China Economic Update – May 2016
A credit-fuelled rebound in China’s construction activity has breathed new life into the country’s beleaguered steel industry.
Steel’s recent resurgence risks derailing industry reform
- A credit-fuelled rebound in China’s construction activity has breathed new life into the country’s beleaguered steel industry. The sector has been suffering for a number of years – as excess capacity, falling consumption and prices along with the inefficiencies of smaller scale mills hit industry profits. We believe that the recent recovery in construction is unsustainable, but the short term gains threaten to derail necessary reforms to the steel sector.
- At a fundamental level, little has changed in China’s property markets – with excess supply persisting in many locations. Instead we argue that policy changes that have relaxed purchase requirements, looser credit and the poor performance of alternative investment options (following the share market correction and crackdowns on shadow banking) have started to re-inflate the property bubble that had somewhat deflated across 2014 and 2015.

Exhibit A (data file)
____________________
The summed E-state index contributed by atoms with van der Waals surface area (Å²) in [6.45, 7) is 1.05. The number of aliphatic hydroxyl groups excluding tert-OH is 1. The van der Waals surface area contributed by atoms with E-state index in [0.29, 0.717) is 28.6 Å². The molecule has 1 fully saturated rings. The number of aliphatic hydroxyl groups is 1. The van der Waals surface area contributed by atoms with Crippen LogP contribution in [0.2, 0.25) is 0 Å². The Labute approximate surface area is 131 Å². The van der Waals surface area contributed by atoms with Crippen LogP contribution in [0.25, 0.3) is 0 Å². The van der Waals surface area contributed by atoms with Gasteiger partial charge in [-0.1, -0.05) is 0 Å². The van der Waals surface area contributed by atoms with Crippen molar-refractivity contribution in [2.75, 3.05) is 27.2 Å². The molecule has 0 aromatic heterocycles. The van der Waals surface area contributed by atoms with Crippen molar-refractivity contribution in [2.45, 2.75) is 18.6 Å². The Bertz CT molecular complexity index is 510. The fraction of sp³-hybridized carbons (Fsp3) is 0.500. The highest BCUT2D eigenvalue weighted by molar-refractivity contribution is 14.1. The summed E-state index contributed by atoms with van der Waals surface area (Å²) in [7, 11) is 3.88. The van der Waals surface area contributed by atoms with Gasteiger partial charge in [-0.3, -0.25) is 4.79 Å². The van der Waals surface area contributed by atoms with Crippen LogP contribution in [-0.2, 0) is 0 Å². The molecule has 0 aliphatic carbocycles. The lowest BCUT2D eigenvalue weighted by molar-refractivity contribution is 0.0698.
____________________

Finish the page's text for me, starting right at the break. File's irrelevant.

- Profitability for Chinese steel mills has improved, despite the recent run up in iron ore prices. Falling steel stocks have supported prices that have increased more rapidly than raw material costs. The result has been that while steel prices are around the highest levels since September 2014, steel profitability in late April was at its highest level since mid-2009.
- The sudden improvement in conditions in China’s steel sector – with profitability back to multi-year highs – could draw idle capacity back into production. Such a move could impact both the short term – through worsening trade relationships and further pollution – and the longer term, if it is allowed to derail much needed reform to the sector. Chinese authorities need to remain focused on the long term strategic benefits of reform.
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